When asked what’s more powerful – managing employees or coaching them – most business leaders are correct in responding with “coaching.” Many will add that they have adopted a coaching leadership style, but when asked to elaborate, it’s more common to discover that their coaching skills offer significant room for growth (to put it nicely). The truth is that most managers don’t know how to coach their employees, despite their desire to do so. However, the good news is that coaching skills can be learned and will drive transformational change within an organization.
Understanding the Difference: Managing Your Employees VS Coaching Them
Managing is rooted in a problem-solving focus – which doesn’t sound negative until you consider how a tendency to provide “the solution” impacts your staff. Teams who work under a problem-solving manager report that this leadership style limits creativity, reduces motivation, lowers job satisfaction, fails to empower individual problem solving, suppresses self-starters and contributes to resentment or conflict. The reason is that managers don’t encourage their employees to take ownership over their work or empower them to develop problem-solving skills.
Coaching focuses on unleashing the potential of each team member. It’s a process that improves team members’ abilities to learn, perform and achieve goals through collaboration, mutual learning, trust and respect. Instead of offering solutions, coaches encourage individuals to analyze situations, explore options and generate strategies.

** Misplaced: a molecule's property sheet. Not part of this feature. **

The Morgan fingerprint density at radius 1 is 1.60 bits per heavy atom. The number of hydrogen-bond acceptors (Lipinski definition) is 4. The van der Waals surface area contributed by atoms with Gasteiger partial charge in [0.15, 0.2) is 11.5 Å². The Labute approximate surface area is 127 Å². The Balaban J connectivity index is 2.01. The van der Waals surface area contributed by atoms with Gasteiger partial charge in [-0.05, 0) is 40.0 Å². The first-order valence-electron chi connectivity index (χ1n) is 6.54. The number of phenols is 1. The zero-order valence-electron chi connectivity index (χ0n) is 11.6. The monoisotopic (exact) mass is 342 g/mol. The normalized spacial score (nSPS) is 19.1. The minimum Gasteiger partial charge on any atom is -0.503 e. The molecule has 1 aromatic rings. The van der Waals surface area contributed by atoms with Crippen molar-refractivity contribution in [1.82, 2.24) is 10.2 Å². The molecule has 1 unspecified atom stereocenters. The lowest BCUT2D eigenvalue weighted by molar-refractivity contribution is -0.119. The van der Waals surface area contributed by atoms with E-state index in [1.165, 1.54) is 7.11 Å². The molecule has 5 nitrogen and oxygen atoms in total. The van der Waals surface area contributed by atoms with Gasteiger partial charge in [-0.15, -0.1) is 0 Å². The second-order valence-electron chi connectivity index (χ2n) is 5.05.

The Importance of Developing a Coaching Mindset
Engaged employees drive innovation and achieve results, but a 2015 Gallup study found that only 32% of workers are engaged at their jobs – leaving 50.8% who are not engaged and 17.2% who are actively disengaged. This means that more than two-thirds of the workforce is either ‘checked out’ or undermining the work of their engaged colleagues.
The Gallup findings were based on key workplace elements, such as “having an opportunity to do what they do best each day, having someone at work who encourages their development and believing their opinions count at work.” These key elements aren’t only the sign of an engaged staff; they’re also the sign of a successfully implemented coaching mindset.
The Six Principles of Coaching
Cultivating your coaching skills begins by understanding the foundation of this leadership style. Here are the six basic principles of coaching.
- Coaching is based on a trusting and collaborative relationship.
- Coaching follows the coachee’s agenda.
- Coaching is a peer-to-peer style of interaction.
- Coaching works best when people find their own answers.
- Coaching means the coachee does the work.
- Coaching leads to action.
Are You Ready to Start Developing Your Coaching Skills?
At FocalPoint Canada, we guide our clients in overcoming challenges and leveraging opportunities with proven processes and methodologies that have been used by thousands of successful businesses over the past two decades. Our FocalPoint business coaches use their expertise to teach our time-tested methods through individual coaching, group sessions, or trainings and workshops.
It all starts with a conversation, click here to get started.
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